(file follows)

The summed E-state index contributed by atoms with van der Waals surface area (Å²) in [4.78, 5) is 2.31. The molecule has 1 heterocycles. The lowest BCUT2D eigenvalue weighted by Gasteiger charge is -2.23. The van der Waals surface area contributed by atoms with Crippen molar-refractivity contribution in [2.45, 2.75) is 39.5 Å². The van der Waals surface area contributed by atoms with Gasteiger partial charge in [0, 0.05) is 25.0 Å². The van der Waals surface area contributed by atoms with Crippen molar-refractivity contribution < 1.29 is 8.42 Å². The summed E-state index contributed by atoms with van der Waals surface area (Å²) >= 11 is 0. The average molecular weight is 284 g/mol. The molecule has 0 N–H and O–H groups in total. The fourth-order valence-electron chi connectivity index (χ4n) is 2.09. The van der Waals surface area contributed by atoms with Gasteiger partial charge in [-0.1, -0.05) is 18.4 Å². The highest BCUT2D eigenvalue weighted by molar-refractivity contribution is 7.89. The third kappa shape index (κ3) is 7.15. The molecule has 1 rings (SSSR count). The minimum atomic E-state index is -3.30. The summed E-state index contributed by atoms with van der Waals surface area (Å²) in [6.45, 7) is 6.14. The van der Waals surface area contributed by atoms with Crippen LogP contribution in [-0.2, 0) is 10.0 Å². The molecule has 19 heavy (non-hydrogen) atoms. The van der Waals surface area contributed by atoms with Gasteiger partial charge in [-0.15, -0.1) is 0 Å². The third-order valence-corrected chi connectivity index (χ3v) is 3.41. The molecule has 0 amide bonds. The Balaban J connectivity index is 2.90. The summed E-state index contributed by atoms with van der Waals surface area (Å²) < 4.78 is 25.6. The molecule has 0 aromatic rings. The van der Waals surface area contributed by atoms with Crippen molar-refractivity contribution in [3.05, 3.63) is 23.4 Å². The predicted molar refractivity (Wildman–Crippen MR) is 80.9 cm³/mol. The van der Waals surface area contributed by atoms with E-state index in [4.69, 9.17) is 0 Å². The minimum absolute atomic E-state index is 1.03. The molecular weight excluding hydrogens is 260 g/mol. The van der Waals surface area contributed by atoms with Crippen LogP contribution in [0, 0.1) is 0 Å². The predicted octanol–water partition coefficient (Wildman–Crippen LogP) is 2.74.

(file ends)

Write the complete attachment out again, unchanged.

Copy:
The summed E-state index contributed by atoms with van der Waals surface area (Å²) in [4.78, 5) is 2.31. The molecule has 1 heterocycles. The lowest BCUT2D eigenvalue weighted by Gasteiger charge is -2.23. The van der Waals surface area contributed by atoms with Crippen molar-refractivity contribution in [2.45, 2.75) is 39.5 Å². The van der Waals surface area contributed by atoms with Gasteiger partial charge in [0, 0.05) is 25.0 Å². The van der Waals surface area contributed by atoms with Crippen molar-refractivity contribution < 1.29 is 8.42 Å². The summed E-state index contributed by atoms with van der Waals surface area (Å²) >= 11 is 0. The average molecular weight is 284 g/mol. The molecule has 0 N–H and O–H groups in total. The fourth-order valence-electron chi connectivity index (χ4n) is 2.09. The van der Waals surface area contributed by atoms with Gasteiger partial charge in [-0.1, -0.05) is 18.4 Å². The highest BCUT2D eigenvalue weighted by molar-refractivity contribution is 7.89. The third kappa shape index (κ3) is 7.15. The molecule has 1 rings (SSSR count). The minimum atomic E-state index is -3.30. The summed E-state index contributed by atoms with van der Waals surface area (Å²) in [6.45, 7) is 6.14. The van der Waals surface area contributed by atoms with Crippen LogP contribution in [-0.2, 0) is 10.0 Å². The molecule has 19 heavy (non-hydrogen) atoms. The van der Waals surface area contributed by atoms with Gasteiger partial charge in [-0.15, -0.1) is 0 Å². The third-order valence-corrected chi connectivity index (χ3v) is 3.41. The molecule has 0 amide bonds. The Balaban J connectivity index is 2.90. The summed E-state index contributed by atoms with van der Waals surface area (Å²) < 4.78 is 25.6. The molecule has 0 aromatic rings. The van der Waals surface area contributed by atoms with Crippen molar-refractivity contribution in [3.05, 3.63) is 23.4 Å². The predicted molar refractivity (Wildman–Crippen MR) is 80.9 cm³/mol. The van der Waals surface area contributed by atoms with E-state index in [4.69, 9.17) is 0 Å². The minimum absolute atomic E-state index is 1.03. The molecular weight excluding hydrogens is 260 g/mol. The van der Waals surface area contributed by atoms with Crippen LogP contribution in [0, 0.1) is 0 Å². The predicted octanol–water partition coefficient (Wildman–Crippen LogP) is 2.74.